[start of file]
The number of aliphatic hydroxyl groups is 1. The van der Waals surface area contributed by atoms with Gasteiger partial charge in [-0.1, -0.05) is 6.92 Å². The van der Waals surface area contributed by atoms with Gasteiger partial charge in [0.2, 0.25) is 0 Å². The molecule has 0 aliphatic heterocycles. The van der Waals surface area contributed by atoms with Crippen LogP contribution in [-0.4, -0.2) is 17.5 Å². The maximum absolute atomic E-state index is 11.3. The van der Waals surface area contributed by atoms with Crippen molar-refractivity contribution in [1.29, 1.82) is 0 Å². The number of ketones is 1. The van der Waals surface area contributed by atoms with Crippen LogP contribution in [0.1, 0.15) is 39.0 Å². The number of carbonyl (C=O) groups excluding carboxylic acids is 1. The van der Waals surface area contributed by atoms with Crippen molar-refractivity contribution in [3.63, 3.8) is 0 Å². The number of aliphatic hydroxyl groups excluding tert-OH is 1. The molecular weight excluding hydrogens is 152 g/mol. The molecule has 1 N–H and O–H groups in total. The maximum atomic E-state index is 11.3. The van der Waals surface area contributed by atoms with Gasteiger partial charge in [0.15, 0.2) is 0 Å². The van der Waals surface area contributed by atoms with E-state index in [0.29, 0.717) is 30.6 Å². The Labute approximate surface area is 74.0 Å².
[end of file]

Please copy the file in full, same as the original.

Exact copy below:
The number of aliphatic hydroxyl groups is 1. The van der Waals surface area contributed by atoms with Gasteiger partial charge in [-0.1, -0.05) is 6.92 Å². The van der Waals surface area contributed by atoms with Gasteiger partial charge in [0.2, 0.25) is 0 Å². The molecule has 0 aliphatic heterocycles. The van der Waals surface area contributed by atoms with Crippen LogP contribution in [-0.4, -0.2) is 17.5 Å². The maximum absolute atomic E-state index is 11.3. The van der Waals surface area contributed by atoms with Crippen molar-refractivity contribution in [1.29, 1.82) is 0 Å². The number of ketones is 1. The van der Waals surface area contributed by atoms with Crippen LogP contribution in [0.1, 0.15) is 39.0 Å². The number of carbonyl (C=O) groups excluding carboxylic acids is 1. The van der Waals surface area contributed by atoms with Crippen molar-refractivity contribution in [3.63, 3.8) is 0 Å². The number of aliphatic hydroxyl groups excluding tert-OH is 1. The molecular weight excluding hydrogens is 152 g/mol. The molecule has 1 N–H and O–H groups in total. The maximum atomic E-state index is 11.3. The van der Waals surface area contributed by atoms with Gasteiger partial charge in [0.15, 0.2) is 0 Å². The van der Waals surface area contributed by atoms with E-state index in [0.29, 0.717) is 30.6 Å². The Labute approximate surface area is 74.0 Å².